dani arnold

DANI ARNOLD ON SELF-CRITICISM 

Words: Muhamed Beganovic 
Photo: LUKAS MAEDER

DANI ARNOLD knows how to ascend the world’s most dangerous peaks more quickly than anyone else and how to get to the top in all you do. 

The north face of the Matterhorn in an hour and 46 minutes (rather than the 12 hours experienced mountaineers normally need), the north face of the Eiger in two hours and 28 minutes (instead of six to 12) and the extremely difficult Crack Baby ice-climbing route in Switzerland in an incredible 27 minutes (instead of five hours). Dani Arnold is one of the fastest extreme mountaineers in the world. He says it is more about mental than physical fitness. “First you have to get your mind in shape. Then your body follows.” 

THE RED BULLETIN: You climbed the Matterhorn in 106 minutes with only two ice picks and very little climbing equipment. What makes you 10 times faster than other experienced mountaineers?

DANI ARNOLD: My head. Climbing is all in the mind. It’s about being fully conscious in the here and now, not getting distracted by anything and keeping totally focused. 

I always thought mountaineering was about muscles and fitness.

Strong muscles make you good at what you do. A strong head makes you very good. First you have to strengthen your mind. That spurs your body on.

There are any number of ways to give your muscles
a workout. But how do you exercise your mind?

I have my own strategy for that. I do it with an honest and critical examination of my performance.

You get stronger through self-criticism?

Absolutely! Self-criticism is your best friend!

Watch Dani Arnold complete his record-breaking climb of the Eiger’s north face. 

© YouTube / MAMMUT

But self-criticism is bound up with self-doubt. You’re focusing on your weaknesses, not your strengths.

On the contrary. You get to know yourself and your own limits. You have to switch off doubts and weaknesses. But you have to be aware of them before you can turn them off. Only then can you be self-confident, and self-confidence means mental strength.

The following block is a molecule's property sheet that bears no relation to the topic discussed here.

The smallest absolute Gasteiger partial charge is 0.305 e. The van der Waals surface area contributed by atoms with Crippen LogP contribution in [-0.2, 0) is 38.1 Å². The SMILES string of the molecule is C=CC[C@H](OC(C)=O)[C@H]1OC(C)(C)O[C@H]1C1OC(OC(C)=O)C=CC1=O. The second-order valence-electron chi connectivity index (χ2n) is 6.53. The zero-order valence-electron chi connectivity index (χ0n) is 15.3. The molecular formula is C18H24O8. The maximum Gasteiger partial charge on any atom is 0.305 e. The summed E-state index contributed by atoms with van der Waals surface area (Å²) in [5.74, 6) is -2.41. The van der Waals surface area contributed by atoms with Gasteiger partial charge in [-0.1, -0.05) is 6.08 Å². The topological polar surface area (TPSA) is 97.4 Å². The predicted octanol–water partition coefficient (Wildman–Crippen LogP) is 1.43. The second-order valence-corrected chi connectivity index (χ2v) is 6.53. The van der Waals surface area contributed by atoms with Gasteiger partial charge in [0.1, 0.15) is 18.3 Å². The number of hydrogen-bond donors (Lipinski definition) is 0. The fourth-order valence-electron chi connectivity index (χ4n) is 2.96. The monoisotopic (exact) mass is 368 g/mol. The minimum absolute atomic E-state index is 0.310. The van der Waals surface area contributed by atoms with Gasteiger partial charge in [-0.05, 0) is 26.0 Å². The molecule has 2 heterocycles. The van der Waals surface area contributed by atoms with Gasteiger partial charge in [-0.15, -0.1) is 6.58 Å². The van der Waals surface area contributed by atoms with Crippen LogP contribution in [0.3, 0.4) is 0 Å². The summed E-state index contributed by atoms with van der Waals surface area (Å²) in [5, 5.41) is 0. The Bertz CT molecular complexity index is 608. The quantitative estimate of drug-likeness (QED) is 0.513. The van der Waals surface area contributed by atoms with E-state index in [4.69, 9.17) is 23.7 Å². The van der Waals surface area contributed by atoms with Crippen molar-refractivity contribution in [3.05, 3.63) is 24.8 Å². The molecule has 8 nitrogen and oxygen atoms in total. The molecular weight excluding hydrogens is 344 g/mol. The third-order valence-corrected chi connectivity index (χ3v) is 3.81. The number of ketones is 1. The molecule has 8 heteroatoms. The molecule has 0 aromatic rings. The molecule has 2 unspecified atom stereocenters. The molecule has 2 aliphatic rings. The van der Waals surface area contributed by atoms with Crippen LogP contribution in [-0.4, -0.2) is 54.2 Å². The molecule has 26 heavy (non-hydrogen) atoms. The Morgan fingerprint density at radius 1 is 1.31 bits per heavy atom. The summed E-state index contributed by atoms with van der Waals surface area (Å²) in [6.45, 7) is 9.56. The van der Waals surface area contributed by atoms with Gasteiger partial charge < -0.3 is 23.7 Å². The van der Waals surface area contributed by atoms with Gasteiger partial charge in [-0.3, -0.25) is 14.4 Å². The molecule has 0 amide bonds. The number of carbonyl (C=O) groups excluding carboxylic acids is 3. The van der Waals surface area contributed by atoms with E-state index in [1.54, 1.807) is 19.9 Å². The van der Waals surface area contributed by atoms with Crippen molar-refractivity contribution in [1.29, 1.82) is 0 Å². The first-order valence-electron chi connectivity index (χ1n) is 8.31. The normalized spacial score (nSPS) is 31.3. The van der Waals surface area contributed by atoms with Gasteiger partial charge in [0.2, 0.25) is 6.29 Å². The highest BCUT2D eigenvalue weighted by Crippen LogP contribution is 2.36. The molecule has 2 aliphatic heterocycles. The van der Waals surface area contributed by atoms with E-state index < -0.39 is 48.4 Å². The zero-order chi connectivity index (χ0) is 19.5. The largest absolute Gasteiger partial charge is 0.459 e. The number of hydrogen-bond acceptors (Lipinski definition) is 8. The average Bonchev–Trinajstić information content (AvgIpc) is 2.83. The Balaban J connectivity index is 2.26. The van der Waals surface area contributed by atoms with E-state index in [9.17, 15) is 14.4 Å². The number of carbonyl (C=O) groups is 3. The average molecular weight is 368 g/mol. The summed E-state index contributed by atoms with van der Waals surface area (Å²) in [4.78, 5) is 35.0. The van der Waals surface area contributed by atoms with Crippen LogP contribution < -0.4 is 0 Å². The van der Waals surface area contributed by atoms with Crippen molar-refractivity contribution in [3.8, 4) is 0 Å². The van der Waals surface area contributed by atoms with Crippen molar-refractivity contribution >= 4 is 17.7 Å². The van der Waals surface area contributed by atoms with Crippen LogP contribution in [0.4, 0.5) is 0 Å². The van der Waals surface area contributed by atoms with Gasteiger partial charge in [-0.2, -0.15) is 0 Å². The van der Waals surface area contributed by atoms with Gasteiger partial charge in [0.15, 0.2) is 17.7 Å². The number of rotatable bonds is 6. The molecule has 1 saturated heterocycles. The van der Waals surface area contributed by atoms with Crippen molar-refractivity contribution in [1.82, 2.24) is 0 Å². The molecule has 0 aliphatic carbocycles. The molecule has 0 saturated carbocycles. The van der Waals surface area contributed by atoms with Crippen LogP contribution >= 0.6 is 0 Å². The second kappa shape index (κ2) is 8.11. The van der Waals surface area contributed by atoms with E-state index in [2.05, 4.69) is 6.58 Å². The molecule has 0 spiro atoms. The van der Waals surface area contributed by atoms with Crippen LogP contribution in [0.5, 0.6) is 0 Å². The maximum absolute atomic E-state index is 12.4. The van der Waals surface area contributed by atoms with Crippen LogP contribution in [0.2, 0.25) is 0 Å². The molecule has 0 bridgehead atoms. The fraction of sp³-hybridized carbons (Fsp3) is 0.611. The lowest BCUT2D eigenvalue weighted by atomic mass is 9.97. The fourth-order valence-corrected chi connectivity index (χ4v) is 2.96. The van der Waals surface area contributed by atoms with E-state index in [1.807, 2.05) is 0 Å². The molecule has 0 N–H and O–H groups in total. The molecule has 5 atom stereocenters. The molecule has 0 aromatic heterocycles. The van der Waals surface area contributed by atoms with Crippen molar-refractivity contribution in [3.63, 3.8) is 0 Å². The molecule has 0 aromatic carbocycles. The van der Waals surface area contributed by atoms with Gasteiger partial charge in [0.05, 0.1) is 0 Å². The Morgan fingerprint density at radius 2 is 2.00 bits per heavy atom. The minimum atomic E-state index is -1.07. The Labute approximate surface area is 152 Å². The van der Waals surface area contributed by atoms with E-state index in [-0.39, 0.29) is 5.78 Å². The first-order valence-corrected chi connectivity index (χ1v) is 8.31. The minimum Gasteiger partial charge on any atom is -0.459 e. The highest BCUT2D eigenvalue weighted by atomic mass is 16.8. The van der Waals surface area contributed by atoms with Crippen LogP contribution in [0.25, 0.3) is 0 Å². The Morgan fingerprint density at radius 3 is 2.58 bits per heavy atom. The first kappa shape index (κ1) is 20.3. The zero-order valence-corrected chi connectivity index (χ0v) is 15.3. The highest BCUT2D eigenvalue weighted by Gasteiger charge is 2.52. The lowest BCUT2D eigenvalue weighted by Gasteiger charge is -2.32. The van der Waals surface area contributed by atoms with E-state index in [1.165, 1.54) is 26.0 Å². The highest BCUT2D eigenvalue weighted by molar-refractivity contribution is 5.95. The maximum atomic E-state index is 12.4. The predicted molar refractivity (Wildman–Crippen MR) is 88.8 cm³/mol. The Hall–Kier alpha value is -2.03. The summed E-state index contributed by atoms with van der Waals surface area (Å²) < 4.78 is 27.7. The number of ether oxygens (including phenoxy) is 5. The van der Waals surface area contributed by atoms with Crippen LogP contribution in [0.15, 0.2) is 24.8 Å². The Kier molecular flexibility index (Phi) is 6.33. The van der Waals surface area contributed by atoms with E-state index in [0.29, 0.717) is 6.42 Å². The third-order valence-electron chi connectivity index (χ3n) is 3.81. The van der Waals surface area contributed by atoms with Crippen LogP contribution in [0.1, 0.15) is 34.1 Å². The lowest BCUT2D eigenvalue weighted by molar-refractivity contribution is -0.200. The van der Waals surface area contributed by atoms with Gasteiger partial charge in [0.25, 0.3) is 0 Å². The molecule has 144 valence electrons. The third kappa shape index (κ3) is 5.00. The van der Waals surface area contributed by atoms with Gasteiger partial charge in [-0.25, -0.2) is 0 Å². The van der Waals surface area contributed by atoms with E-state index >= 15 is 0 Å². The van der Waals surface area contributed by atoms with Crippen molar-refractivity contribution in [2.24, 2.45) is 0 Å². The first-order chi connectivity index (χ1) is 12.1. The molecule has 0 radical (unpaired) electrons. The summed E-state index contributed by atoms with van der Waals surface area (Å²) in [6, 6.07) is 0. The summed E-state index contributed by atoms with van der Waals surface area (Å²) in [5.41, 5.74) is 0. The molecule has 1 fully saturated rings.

It’s painful confronting your own limitations.

You’ve always got to be brutally honest with yourself. That also means acknowledging your own weaknesses and limitations and then working on them.

How does one do that?

You can only acquire mental strength by consistently increasing the demands you make on your psyche. I start with short, simple routes and work my way up until I know it’s going to work. That way you build up your mental strength.

 

“IN A TOUGH PROJECT, THERE’S NO PLACE FOR DOUBT OR WEAKNESS. HE WHO DOUBTS MAKES NO PROGRESS.” 

And that strength then turns you into a world-record- breaking climber?

It will help you along in all areas, whether that’s climbing or your career. In a nutshell, it’s about overcoming your doubts and weaknesses through repetition and increasing the demands you make of yourself for as long as you have to until you’re ready, because if you want to pull off a tough project, like climbing the Matterhorn, there’s no place for doubt or weakness. He who doubts makes no progress.

But at the start of your ascent of the Matterhorn, you thought of stopping. Was that a question of you not having enough mental strength?

Not in the least. I know my abilities and never have any doubt in them. But there are some things that are beyond one’s control. Sadly, the first part of the route led over a snowy flank and I sank too deep into the snow. I was afraid the conditions on the peak wouldn’t be suitable. And I even thought briefly about calling it off. But then I didn’t want to give up that easily. 

You climb without safety equipment. Do you like risk?

Risk is part of success. There are dreams and visions it’s worth taking a little more risk for. I’m willing to take big risks but only if external conditions, such as the weather, are 100 percent right and I’m well prepared.

And aren’t you ever afraid?

Not of failure, no. 

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02 2016 The Red Bulletin

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